Off Point Judith, R. I. – November 23, 1911

Off Point Judith, Rhode Island – November 23, 1911

     On November 23, 1911, the United States Navy battleship, U.S.S. Ohio, (BB-12), was in Narragansett Bay to take part in an historical aviation test.  The exercise, reportedly the first of its kind, was to examine the practicality of launching and receiving aircraft aboard a battleship.  If the testing was successful, that navy planned to put the use of aircraft aboard ships into practice. 

     The aircraft to be used was a Burges-Wright “hydro-airplane”, the landing gear of which had been replaced with floats for water use.  The aircraft was piloted by Lieutenant John Rogers, an aviation instructor at Annapolis. 

     At 10:00 AM the aircraft was launched from the Newport Torpedo Station and circled the area at an altitude of about 400 feet before landing in the water next to the Ohio.  There it was brought aboard by a crane mounted to the deck.  Afterwards, the Ohio set course for Point Judith and open water.  Upon arrival, there was a strong wind blowing from the southwest, which was considered ideal conditions as it duplicated conditions that might be encountered at sea.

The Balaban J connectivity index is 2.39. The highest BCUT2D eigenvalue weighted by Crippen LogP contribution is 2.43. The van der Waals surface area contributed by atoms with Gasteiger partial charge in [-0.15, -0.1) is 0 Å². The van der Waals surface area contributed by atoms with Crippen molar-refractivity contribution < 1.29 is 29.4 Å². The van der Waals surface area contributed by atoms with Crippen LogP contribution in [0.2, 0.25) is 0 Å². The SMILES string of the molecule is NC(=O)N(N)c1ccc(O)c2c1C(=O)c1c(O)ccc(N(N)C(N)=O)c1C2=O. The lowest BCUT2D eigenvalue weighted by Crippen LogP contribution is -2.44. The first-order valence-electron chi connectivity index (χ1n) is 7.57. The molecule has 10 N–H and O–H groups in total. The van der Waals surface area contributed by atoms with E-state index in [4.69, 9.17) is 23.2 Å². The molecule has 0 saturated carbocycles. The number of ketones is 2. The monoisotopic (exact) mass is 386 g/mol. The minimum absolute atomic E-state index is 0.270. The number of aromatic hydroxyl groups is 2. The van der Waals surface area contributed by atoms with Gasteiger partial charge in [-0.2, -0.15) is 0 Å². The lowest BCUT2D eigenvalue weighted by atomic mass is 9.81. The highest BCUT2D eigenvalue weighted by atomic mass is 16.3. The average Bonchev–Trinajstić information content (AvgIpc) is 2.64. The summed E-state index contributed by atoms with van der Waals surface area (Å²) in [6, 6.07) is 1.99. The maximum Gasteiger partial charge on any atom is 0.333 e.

As the aircraft was lowered on the lee side of the ship, Lt. Rogers sat ready to start the engine as soon as it was released from the crane, however, as soon as the release came, a wave struck the aircraft and broke a wing off.  Rogers was not injured, and both he and the plane were brought back aboard the ship and further testing was put on hold.       


     The Evening Times, (Pawtucket, R. I.), “New Hydro Airplane Boards A Warship”, November 24, 1911. 

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